Kate Hunter is a Senior Research Fellow in the Injury Division at The George Institute, has over ten years’ experience in injury prevention research and has produced several reports and guidelines for government and non-government organisations. Kate is a recipient of a Poche Centre for Indigenous Health Postdoctoral Research Fellowship.
Chris Maher is the Director of the Musculoskeletal Division at The George Institute for Global Health, leading a program of research focusing on the management of musculoskeletal conditions in primary care and community settings. The Division has a strong program of research around low back pain; with studies such as PACE and TRIGGERS, receiving international media attention recently.
Sarah Coggan has been working at the George Institute since 2012 on a number of academic collaborations. She has experience in clinical trials as well as non-interventional health systems research in Chronic Kidney Disease and Diabetes. At TGI, Sarah facilitates qualitative and quantitative research studies, including randomised clinical trials, data linkage based projects and a needs-based analysis of current health-care models.
Severine is a Senior Statistical Programmer at The George Institute. Severine has a Bachelor degree in Computer Science, Information Systems and Piloting and an Associate Degree in Statistics and Data Management from the University of South-Brittany, France.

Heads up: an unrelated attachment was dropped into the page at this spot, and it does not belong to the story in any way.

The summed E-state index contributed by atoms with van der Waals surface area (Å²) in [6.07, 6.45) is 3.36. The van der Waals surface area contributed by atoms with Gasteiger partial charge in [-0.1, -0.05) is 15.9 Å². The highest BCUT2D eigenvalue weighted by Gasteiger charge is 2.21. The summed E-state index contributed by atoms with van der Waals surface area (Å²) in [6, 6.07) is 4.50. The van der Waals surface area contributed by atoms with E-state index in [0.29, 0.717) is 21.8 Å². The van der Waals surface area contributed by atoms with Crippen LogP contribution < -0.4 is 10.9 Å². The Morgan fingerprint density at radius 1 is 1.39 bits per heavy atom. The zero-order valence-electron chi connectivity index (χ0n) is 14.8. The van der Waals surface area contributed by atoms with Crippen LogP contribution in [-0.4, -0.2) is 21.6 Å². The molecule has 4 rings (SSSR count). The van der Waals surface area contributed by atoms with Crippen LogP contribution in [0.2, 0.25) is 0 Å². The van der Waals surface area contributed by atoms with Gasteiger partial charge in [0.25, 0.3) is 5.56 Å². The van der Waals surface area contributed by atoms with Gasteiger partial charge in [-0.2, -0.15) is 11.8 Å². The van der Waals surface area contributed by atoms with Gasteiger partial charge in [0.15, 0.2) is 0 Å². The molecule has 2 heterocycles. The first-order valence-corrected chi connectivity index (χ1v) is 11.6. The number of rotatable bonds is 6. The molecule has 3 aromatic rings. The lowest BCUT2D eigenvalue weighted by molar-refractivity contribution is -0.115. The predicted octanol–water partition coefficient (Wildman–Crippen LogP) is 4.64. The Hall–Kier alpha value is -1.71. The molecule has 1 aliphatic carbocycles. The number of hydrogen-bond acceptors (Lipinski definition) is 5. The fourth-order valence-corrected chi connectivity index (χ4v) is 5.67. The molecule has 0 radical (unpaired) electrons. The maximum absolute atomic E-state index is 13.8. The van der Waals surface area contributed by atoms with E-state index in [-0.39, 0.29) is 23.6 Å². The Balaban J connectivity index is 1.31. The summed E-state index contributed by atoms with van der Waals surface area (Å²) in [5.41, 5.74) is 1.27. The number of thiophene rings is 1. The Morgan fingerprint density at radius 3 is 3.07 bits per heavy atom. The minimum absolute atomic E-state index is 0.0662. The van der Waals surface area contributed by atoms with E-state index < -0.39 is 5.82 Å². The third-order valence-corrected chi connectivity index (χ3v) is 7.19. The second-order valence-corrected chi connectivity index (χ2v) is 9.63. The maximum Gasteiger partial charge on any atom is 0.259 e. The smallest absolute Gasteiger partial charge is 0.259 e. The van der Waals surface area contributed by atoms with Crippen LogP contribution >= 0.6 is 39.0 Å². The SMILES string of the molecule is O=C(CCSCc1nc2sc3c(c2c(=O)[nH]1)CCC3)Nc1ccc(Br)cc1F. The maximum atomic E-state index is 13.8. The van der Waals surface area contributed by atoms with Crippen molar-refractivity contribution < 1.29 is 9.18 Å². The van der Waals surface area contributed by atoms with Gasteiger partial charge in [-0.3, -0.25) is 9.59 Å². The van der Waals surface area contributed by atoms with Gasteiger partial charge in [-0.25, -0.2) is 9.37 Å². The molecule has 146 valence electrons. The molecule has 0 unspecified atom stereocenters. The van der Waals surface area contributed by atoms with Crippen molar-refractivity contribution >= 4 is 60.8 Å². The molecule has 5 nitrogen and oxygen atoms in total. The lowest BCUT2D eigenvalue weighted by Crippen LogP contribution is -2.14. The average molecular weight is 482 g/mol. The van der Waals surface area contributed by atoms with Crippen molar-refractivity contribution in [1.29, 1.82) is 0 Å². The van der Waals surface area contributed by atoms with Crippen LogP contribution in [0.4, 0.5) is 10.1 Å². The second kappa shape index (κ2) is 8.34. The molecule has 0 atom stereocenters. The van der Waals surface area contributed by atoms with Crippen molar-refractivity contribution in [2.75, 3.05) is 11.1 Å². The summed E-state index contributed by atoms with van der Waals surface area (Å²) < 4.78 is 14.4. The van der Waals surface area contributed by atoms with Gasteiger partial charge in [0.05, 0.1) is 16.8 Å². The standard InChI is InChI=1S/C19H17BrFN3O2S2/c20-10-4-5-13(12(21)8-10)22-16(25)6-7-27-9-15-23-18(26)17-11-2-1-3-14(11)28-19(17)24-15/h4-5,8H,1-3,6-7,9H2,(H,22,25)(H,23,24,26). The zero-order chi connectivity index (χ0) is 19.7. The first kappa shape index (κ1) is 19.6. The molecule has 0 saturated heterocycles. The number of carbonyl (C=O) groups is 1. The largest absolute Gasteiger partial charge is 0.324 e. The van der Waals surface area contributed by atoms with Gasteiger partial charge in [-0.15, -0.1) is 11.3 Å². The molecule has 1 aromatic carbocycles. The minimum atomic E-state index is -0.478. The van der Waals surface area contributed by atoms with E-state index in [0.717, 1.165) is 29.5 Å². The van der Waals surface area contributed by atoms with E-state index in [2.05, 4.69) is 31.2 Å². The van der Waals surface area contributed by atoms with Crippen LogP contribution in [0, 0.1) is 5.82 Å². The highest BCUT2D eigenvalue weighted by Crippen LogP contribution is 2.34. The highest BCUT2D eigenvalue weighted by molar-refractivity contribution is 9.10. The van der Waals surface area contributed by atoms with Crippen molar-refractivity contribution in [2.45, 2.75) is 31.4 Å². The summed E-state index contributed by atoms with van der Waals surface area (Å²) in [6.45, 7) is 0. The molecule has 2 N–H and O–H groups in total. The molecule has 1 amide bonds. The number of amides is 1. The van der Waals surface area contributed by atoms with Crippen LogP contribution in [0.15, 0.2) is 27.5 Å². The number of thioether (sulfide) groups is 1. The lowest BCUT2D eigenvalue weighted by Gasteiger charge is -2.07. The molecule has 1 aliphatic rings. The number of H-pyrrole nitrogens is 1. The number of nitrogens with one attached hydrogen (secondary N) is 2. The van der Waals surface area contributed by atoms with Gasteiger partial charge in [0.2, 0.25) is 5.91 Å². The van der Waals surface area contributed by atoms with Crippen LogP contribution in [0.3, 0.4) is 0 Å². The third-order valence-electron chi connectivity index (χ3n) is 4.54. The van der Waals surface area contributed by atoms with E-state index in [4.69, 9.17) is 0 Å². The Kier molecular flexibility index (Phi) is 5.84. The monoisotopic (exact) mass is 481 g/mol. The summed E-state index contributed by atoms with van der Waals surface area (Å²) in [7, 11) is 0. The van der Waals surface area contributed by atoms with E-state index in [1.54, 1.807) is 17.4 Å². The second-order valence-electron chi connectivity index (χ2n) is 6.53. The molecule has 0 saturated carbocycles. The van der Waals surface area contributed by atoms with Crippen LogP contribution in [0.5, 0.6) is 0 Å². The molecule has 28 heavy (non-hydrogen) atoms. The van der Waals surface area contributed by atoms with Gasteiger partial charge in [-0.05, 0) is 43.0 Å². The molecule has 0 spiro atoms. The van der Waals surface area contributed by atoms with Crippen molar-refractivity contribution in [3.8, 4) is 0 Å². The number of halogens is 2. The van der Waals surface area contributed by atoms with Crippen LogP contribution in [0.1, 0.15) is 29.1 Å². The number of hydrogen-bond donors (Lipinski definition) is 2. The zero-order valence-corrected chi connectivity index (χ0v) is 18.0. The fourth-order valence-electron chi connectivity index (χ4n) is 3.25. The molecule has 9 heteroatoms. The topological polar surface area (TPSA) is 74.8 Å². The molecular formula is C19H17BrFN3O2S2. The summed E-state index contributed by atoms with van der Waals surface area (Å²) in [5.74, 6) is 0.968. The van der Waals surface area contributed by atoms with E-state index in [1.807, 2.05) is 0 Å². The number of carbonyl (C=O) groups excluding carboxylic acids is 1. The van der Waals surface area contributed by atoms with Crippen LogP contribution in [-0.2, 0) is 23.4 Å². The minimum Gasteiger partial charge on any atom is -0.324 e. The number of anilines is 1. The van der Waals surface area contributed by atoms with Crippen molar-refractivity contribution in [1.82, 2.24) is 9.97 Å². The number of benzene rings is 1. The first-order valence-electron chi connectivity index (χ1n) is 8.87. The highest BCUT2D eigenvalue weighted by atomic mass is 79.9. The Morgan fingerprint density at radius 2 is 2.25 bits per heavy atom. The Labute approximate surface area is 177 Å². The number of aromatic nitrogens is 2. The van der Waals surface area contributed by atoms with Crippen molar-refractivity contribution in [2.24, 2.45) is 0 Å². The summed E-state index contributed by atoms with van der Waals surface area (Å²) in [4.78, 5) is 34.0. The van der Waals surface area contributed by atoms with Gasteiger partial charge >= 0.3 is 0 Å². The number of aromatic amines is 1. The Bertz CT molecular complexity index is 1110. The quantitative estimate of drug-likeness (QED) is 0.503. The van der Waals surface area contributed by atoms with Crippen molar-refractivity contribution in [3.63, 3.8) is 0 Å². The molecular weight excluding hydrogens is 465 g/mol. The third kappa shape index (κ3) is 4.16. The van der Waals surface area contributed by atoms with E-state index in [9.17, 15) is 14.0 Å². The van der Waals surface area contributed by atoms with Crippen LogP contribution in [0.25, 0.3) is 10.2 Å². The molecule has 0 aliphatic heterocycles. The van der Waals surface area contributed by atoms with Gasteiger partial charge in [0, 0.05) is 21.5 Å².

Emma is a Senior Research Fellow at The George Institute and a conjoint Senior Lecturer within the Faculty of Medicine at The University of Sydney. Emma is an epidemiologist with over 10 years’ experience in health related research.
Professor Christine Jenkins leads the Respiratory Research Division at The George Institute for Global Health. She is featured as one of 14 of Australia's women leaders in The Climb - Conversations With Women In Power, by ABC presenter Geraldine Doogue.
Dr Ruth Webster is a senior research fellow at The George Institute for Global Health. Recently, she presented the results of TGI's polypill studies, SPACE and TRIUMPH, at the World Cardiology Congress.